Where Can You See the Black Moon on July 31?

black moon

Wikipedia black moon

Where can you see the black moon tonight if you’re living in the U.S.?

The short answer: everywhere but the West Coast.

On July 31st, those on the Western Hemisphere will see their first black moon since 2016. On August 30th, so will the rest of the world.

Black moons occur every 32 months. A black moon is essentially just a second new moon in a month but can also refer to a month in which no new moons appear. The latter is less common, only happening every decade or so.

Fun fact: black moons rarely happen outside of leap years, since lunar cycles largely take 29 days to complete.

This month’s black moon will also be a super moon.

Those Living in States on The U.S. West Coast Will Not See a Black Moon Until August 29th

If you live in the Western part of the globe, the black moon will appear at 11:13 p.m. EDT on July 31st. It will rise on Wednesday night in North America and fall on Thursday in other parts of the world.

Those in the Eastern Hemisphere will have to wait until August 30th.

There are a few exceptions to the viewing rules of the western hemisphere though. California, Washington, and other states along the West Coast won’t be able to sneak a peek until August 29 at 11:37 p.m. PDT.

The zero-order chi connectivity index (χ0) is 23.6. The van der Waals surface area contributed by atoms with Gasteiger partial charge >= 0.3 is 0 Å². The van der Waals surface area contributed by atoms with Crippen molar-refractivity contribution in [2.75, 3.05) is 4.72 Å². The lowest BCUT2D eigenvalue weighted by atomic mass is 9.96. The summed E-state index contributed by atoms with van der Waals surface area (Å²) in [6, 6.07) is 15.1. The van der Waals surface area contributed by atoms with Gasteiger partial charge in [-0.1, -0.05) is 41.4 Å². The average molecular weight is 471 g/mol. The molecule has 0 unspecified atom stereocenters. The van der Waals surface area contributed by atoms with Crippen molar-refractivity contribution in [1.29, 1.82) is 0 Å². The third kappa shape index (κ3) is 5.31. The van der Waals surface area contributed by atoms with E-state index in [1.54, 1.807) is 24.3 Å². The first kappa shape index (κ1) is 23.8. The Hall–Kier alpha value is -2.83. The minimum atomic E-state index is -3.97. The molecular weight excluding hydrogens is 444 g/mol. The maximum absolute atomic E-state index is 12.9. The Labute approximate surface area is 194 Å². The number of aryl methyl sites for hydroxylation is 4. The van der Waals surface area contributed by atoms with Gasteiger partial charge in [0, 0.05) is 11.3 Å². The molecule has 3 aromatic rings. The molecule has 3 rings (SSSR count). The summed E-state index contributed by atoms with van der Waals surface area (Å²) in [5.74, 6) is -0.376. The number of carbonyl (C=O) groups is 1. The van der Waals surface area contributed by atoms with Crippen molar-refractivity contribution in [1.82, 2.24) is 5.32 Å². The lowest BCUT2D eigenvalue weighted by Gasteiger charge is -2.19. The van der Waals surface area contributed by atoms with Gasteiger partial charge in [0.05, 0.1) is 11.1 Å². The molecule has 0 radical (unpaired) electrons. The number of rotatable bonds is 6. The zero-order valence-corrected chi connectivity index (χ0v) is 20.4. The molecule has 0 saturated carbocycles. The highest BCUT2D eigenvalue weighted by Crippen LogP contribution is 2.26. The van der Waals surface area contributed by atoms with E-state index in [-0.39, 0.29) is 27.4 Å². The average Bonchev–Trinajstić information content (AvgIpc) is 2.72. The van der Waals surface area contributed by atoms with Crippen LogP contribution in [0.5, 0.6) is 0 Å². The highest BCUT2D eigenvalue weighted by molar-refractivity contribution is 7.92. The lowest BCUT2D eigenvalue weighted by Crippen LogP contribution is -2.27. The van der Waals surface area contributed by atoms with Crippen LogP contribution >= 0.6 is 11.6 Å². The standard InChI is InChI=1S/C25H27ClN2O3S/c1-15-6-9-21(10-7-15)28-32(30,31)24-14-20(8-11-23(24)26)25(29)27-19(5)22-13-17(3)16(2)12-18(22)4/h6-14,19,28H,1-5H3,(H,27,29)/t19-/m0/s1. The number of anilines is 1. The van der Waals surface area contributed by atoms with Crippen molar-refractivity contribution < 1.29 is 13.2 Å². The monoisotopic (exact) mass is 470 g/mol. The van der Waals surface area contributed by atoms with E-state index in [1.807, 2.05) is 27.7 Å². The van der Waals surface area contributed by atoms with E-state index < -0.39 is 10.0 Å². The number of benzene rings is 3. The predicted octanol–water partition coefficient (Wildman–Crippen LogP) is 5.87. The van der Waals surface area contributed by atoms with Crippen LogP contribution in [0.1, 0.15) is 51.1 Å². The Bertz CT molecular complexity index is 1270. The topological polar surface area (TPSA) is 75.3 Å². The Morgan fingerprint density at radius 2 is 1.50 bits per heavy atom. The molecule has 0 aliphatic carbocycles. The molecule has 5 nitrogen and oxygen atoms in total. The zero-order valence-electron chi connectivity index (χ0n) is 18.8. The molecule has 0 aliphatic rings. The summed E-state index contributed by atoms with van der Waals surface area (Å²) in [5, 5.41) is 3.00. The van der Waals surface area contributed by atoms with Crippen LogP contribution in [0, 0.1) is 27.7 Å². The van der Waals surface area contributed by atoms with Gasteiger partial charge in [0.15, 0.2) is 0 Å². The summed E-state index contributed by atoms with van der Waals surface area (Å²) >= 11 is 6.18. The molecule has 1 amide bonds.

What Should I Expect to See?

What is a black moon and how rare is it?Brad Panovich explains what a black moon is, and how it's different from a blue moon. ►Subscribe to WCNC on YouTube: https://www.youtube.com/channel/UC-RxXi2Xws6Uk22vp-sLbGA ►Subscribe to the Wake Up Charlotte daily newsletter: https://on.wcnc.com/2WBtidE ►Watch WCNC on YouTube TV: https://on.wcnc.com/2Wz2M4t ►Download the WCNC mobile app: http://on.wcnc.com/2hXHwQU WCNC on Social Media: ►Follow WCNC on Twitter: https://twitter.com/wcnc ►Like WCNC on…2019-07-31T03:27:59.000Z

This month’s black moon, being called the “super black moon” is not going to be very easy to see. New moons travel across the sky with the sun during the day.

According to NASA, the moon will pass between the Earth and the sun at 8:12 p.m. Pacific time tonight, so it will be hard to view from Earth.

Though you might not be able to see it well, if you pay close attention, you’ll be able to feel it. “The tidal force of the extra-close new moon and the sun team up to usher in extra-large spring tides, where the variation in high and low tide is especially great,” EarthSKy explains.

A series of these supermoons are arriving on August 1, August 30, and September 28, but by definition, the second of two new moons in one month is what constitutes as a black moon. Try to catch it tonight!